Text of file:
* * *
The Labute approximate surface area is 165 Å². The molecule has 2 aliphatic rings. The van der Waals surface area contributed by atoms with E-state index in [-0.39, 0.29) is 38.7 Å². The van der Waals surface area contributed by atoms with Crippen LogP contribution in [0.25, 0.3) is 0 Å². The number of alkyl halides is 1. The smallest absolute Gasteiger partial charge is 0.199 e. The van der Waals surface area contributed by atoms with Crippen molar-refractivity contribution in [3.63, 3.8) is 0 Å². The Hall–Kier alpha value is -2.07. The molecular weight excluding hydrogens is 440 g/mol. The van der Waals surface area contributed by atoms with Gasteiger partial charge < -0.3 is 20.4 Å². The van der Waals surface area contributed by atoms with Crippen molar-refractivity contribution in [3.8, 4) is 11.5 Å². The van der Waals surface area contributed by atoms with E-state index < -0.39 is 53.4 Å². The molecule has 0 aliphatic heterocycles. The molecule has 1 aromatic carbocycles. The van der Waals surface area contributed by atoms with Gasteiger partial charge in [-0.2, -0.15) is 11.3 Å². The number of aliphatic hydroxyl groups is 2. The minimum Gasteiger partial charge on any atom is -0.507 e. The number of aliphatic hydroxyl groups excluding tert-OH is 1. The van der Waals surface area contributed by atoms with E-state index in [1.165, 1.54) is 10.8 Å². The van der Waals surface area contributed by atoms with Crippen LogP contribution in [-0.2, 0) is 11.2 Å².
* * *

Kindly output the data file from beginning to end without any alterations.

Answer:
The Labute approximate surface area is 165 Å². The molecule has 2 aliphatic rings. The van der Waals surface area contributed by atoms with E-state index in [-0.39, 0.29) is 38.7 Å². The van der Waals surface area contributed by atoms with Crippen LogP contribution in [0.25, 0.3) is 0 Å². The number of alkyl halides is 1. The smallest absolute Gasteiger partial charge is 0.199 e. The van der Waals surface area contributed by atoms with Crippen molar-refractivity contribution in [3.63, 3.8) is 0 Å². The Hall–Kier alpha value is -2.07. The molecular weight excluding hydrogens is 440 g/mol. The van der Waals surface area contributed by atoms with Gasteiger partial charge < -0.3 is 20.4 Å². The van der Waals surface area contributed by atoms with Crippen molar-refractivity contribution in [3.8, 4) is 11.5 Å². The van der Waals surface area contributed by atoms with E-state index < -0.39 is 53.4 Å². The molecule has 0 aliphatic heterocycles. The molecule has 1 aromatic carbocycles. The van der Waals surface area contributed by atoms with Gasteiger partial charge in [-0.2, -0.15) is 11.3 Å². The number of aliphatic hydroxyl groups is 2. The minimum Gasteiger partial charge on any atom is -0.507 e. The number of aliphatic hydroxyl groups excluding tert-OH is 1. The van der Waals surface area contributed by atoms with E-state index in [1.165, 1.54) is 10.8 Å². The van der Waals surface area contributed by atoms with Crippen LogP contribution in [-0.2, 0) is 11.2 Å².